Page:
Could you be a social worker?

AnnieM, March 23, 2010

There has never been a more pressing need for dedicated and passionate social workers as there is now. In Britain, we are currently facing a dire social worker shortage, leaving the vulnerable members of our society (the elderly, the disabled, young people and children) particularly at risk.

Social workers play a vital role in keeping our society together. While around half* of social workers support struggling families and work with children and young people, many also provide extra support for the disabled and the elderly and those in mental health crises.

Not all social workers are employed within a local council, although many are. Some work within a NHS trust, or within the third sector (NSPCC or Barnado’s for example).

What is the difference between social work and social care?

Some social workers start their career in social care although social care is also a career in itself. Typically, there are no formal qualifications needed to get into social care and on-the-job training is provided. Social care usually involves providing personal care and assistance to the elderly or disabled. Currently, the Department of Health in conjunction with Jobsgopublic are running a Social Care Campaign during March which focuses this year on Dementia awareness.

Those in social work are formally trained to handle their clients social, emotional and physical problems and are able to make high-level recommendations as to the care needs of their client. Formal qualifications (such as an honours degree) are essential in this field.

Why consider a career in social work?

It’s true that social work has received a lot of bad press over the years. But the reality is that no career is fool-proof: all jobs come with their own stresses (and social work will always carry high levels of responsibility, and stress levels go hand-in-hand with this). So whilst social work is tinged with controversy at the moment (especially in Children’s Services, see a previous blog entry on the issue) there still remains many good reasons why social work is a good career to get involved in:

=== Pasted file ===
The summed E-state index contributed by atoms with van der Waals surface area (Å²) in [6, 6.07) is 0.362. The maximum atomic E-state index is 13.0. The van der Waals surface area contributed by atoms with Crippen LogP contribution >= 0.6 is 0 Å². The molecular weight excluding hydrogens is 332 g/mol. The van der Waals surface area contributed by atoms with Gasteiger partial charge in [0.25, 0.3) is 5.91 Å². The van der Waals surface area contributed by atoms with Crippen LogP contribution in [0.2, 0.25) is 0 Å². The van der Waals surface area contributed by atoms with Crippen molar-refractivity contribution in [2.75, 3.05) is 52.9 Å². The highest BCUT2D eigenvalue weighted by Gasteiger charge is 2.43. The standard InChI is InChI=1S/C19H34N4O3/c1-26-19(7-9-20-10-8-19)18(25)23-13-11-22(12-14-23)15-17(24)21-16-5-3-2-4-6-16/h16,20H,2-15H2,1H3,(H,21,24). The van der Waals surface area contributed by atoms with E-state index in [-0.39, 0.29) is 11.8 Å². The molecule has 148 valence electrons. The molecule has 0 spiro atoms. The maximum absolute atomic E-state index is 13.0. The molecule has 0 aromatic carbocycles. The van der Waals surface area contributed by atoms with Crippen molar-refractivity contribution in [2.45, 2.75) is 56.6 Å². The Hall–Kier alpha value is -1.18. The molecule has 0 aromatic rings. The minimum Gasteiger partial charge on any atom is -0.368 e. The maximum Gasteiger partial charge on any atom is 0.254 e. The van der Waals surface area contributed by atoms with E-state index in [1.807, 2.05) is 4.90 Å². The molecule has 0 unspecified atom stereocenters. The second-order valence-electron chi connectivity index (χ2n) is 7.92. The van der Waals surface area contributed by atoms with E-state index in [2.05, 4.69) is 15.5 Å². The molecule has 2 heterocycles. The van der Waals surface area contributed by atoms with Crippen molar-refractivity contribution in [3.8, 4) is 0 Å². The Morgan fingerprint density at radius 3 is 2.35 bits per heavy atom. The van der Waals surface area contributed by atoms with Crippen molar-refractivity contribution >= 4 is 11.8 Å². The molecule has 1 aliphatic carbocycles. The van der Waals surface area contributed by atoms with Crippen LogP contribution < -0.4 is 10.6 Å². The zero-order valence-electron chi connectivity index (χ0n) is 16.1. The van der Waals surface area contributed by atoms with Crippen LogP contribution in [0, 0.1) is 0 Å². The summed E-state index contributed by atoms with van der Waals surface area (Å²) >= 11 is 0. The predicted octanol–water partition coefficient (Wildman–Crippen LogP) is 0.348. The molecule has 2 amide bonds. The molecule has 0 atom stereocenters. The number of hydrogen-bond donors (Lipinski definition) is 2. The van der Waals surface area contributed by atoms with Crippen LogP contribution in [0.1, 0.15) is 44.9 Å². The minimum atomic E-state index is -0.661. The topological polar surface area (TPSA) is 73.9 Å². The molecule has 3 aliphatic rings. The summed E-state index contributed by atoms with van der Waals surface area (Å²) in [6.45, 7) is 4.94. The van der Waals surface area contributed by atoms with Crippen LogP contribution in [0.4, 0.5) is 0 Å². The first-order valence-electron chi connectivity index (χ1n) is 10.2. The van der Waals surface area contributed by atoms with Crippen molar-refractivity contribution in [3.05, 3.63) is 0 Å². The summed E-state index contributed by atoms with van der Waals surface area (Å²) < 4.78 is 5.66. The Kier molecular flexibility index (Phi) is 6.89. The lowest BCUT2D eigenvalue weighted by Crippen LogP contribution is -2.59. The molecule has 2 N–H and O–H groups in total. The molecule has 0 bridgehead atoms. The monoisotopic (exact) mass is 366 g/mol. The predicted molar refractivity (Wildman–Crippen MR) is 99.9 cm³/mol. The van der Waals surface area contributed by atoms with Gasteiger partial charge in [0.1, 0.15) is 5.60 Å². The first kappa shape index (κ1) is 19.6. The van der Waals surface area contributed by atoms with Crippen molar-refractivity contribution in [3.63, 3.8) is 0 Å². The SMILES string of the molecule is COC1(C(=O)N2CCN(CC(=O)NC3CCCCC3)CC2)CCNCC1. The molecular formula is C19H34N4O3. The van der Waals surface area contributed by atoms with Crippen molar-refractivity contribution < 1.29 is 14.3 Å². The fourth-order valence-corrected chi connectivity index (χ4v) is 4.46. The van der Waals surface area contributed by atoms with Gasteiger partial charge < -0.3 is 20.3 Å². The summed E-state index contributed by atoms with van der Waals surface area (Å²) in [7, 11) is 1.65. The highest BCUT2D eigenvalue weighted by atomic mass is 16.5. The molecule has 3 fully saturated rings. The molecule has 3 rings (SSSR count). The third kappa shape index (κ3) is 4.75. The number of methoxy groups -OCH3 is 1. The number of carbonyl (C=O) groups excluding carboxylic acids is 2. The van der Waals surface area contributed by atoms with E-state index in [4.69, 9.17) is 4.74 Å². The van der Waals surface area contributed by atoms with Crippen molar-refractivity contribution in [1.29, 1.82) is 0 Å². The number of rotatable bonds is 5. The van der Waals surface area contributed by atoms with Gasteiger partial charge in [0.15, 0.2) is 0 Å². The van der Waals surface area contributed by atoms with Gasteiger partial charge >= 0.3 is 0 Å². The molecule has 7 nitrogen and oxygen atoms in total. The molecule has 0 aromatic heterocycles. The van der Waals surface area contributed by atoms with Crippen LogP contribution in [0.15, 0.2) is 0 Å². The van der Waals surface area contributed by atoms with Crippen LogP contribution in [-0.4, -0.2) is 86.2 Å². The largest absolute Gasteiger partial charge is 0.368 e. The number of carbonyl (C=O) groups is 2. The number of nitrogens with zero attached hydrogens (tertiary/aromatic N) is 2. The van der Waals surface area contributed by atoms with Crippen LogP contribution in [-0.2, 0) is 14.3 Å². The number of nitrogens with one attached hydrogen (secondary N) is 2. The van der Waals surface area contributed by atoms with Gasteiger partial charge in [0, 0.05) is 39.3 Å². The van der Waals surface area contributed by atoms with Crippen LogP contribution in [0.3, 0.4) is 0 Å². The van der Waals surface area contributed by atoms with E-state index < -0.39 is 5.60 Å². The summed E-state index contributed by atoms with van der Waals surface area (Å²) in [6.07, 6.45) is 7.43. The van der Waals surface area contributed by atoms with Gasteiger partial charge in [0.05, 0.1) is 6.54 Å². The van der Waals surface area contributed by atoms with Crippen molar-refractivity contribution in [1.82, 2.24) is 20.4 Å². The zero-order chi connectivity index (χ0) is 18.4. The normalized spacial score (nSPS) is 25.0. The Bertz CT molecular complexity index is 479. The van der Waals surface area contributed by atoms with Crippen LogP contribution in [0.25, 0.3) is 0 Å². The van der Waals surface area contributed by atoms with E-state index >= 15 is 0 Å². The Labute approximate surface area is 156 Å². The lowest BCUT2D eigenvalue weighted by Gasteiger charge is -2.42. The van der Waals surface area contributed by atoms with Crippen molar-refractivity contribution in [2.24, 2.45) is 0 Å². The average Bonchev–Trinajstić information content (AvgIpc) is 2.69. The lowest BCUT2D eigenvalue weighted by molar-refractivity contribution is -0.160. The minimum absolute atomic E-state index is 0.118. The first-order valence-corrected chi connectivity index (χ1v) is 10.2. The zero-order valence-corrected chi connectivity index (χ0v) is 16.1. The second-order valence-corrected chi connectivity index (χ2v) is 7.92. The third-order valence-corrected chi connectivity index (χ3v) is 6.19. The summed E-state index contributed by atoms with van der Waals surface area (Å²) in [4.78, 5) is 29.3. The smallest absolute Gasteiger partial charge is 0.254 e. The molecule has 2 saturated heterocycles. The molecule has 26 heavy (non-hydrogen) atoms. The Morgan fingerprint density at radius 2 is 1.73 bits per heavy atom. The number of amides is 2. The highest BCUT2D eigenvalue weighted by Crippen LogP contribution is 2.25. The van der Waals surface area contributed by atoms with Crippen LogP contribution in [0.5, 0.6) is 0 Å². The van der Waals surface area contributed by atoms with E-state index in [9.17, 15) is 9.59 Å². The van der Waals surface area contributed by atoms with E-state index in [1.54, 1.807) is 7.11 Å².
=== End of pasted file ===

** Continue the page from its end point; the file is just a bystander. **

• People-orientated: more so than any other career
• Empowering: supporting clients to take control of their lives
• Job satisfaction: when you see the positive changes you've helped create
• Greater responsibility: in changing people’s lives for the better
• Supportive team work: you’ll never work in isolation as a social worker
• Challenging: room to grow and develop
• Local incentives: Many local authorities are offering financial incentives to recruit more people into social work, such as Surrey county council who are offering £2,000 start up payment for children’s social workers who are new to the area, plus a one-off market supplement of £1,500 per annum. social work and social care vacancies:
Department of Health social care careers:
Gloucestershire County Council:
Volunteering opportunities:
Surrey County Council social worker vacancies:

*statistic from Careers in Social Work Booklet p.5 produced by the Department of Health Feb 2010.